Does a "clean install" really makes your Mac faster?

Discussion in 'macOS' started by 66217, Sep 15, 2008.

  1. 66217 Guest

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    Jan 30, 2006
    #1
    I've been having some terrible experiences lately with my Mac. Whenever I restart, it takes above 1 minute or more to get to the desktop. And then, the Mail application takes some more time to open up, and while it opens up, everything freezes, and then it goes back to normal.

    Also, it never closes when I use Apple+Q, so normally I need to Force Quit. Seeing this, it seems the problem is the Mail app, but I haven't been able to correct that.

    Some other apps also take longer than they used to open in the past.

    So was thinking about a clean install. Do you guys think this really helps?
     
  2. kuwisdelu macrumors 65816

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    Jan 13, 2008
    #2
    It usually does, yes, but it's not always good to skip to that without considering alternatives.

    How much of your disk space have you used up? If your hard drives almost full, your computer will go slower, no matter how clean the install. How much RAM do you have? Upgrading your RAM is (relatively) cheap and a great way to speed up your system.

    How long has it been since you've opened up Disk Utility and repaired permission? Checked the disk for errors?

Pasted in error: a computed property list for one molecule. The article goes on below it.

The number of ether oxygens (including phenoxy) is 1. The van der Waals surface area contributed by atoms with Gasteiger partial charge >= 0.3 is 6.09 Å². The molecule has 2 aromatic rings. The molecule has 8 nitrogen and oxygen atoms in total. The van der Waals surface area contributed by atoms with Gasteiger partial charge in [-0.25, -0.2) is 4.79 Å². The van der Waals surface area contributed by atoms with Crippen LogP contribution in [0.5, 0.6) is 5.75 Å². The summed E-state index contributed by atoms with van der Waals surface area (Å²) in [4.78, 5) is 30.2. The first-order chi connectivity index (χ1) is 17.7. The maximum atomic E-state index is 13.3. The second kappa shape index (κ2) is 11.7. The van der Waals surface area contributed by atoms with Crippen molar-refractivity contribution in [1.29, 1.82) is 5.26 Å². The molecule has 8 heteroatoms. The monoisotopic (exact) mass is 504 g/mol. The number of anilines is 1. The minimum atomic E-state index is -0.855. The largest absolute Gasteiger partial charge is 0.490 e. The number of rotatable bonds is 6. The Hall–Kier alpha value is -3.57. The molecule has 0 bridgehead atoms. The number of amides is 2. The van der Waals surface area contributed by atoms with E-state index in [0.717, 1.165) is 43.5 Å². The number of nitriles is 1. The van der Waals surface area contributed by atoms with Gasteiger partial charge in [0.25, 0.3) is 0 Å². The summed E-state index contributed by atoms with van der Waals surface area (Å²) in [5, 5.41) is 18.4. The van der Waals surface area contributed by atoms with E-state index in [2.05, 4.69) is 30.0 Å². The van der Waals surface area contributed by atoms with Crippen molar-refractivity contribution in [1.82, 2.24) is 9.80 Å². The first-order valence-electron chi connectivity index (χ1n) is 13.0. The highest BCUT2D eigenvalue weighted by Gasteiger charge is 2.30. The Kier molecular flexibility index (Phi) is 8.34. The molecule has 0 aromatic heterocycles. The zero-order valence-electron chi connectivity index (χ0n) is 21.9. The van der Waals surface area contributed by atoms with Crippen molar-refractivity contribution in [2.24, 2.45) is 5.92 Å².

3. stevehp macrumors 6502

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    #3
    I just did a clean install the other day for similar reasons...It's been 2 years since I got my MBP and it feels as if I have a new computer right now...

    Additionally, I got to set it up exactly the way I wanted to...When I first got my mac, I wasn't nearly as organized, so the clean install allowed me to do things right the first time.
     
  4. slu macrumors 68000

    slu

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    #4
    A clean install will probably solve your problem.

    That being said, we don't know what caused your problem and it may happen again. I would bet that this problem could be solved without a clean install, but it might take more time as you'd have to figure out exactly what the problem is.

    A clean install will not make your Mac faster if you have no issues. This is not Windows. Unless you have a problem, there is no performance gain to be had by a re-install.

    Many of the newer switchers and many users here will say the opposite, but they have nothing but anecdotal evidence and have no way to prove that it does make your Mac faster.
     
  5. IJ Reilly macrumors P6

    IJ Reilly

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    #5
    Will a shotgun kill a fly? Maybe, but it's a pretty sloppy way of killing flies. If you do this before attempting the many other methods of finding and fixing problems, you're doing no better than blasting away aimlessly with the hope of hitting something.
     
  6. TEG macrumors 604

    TEG

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    #6